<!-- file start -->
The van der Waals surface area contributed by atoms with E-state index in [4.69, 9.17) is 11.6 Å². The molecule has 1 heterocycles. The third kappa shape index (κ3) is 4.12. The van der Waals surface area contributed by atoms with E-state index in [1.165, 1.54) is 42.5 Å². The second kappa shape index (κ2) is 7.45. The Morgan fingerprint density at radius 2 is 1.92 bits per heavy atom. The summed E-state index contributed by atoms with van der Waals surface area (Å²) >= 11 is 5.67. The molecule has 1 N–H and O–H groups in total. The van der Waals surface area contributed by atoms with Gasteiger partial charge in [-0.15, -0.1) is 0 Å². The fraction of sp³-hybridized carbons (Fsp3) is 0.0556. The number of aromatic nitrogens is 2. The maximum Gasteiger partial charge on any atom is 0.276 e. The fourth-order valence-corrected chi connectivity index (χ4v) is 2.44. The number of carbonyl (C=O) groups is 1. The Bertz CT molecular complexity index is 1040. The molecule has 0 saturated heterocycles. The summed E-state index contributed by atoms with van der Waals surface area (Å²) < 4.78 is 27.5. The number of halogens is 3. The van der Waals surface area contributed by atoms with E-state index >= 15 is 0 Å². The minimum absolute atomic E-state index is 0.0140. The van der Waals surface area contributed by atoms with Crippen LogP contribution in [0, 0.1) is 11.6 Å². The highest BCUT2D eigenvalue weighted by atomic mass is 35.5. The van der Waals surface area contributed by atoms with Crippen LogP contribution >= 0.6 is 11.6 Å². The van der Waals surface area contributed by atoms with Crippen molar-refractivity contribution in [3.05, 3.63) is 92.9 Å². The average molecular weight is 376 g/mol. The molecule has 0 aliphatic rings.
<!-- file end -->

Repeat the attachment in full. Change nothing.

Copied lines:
The van der Waals surface area contributed by atoms with E-state index in [4.69, 9.17) is 11.6 Å². The molecule has 1 heterocycles. The third kappa shape index (κ3) is 4.12. The van der Waals surface area contributed by atoms with E-state index in [1.165, 1.54) is 42.5 Å². The second kappa shape index (κ2) is 7.45. The Morgan fingerprint density at radius 2 is 1.92 bits per heavy atom. The summed E-state index contributed by atoms with van der Waals surface area (Å²) >= 11 is 5.67. The molecule has 1 N–H and O–H groups in total. The van der Waals surface area contributed by atoms with Gasteiger partial charge in [-0.15, -0.1) is 0 Å². The fraction of sp³-hybridized carbons (Fsp3) is 0.0556. The number of aromatic nitrogens is 2. The maximum Gasteiger partial charge on any atom is 0.276 e. The fourth-order valence-corrected chi connectivity index (χ4v) is 2.44. The number of carbonyl (C=O) groups is 1. The Bertz CT molecular complexity index is 1040. The molecule has 0 saturated heterocycles. The summed E-state index contributed by atoms with van der Waals surface area (Å²) < 4.78 is 27.5. The number of halogens is 3. The van der Waals surface area contributed by atoms with E-state index >= 15 is 0 Å². The minimum absolute atomic E-state index is 0.0140. The van der Waals surface area contributed by atoms with Crippen LogP contribution in [0, 0.1) is 11.6 Å². The highest BCUT2D eigenvalue weighted by atomic mass is 35.5. The van der Waals surface area contributed by atoms with Crippen LogP contribution >= 0.6 is 11.6 Å². The van der Waals surface area contributed by atoms with Crippen molar-refractivity contribution in [3.05, 3.63) is 92.9 Å². The average molecular weight is 376 g/mol. The molecule has 0 aliphatic rings.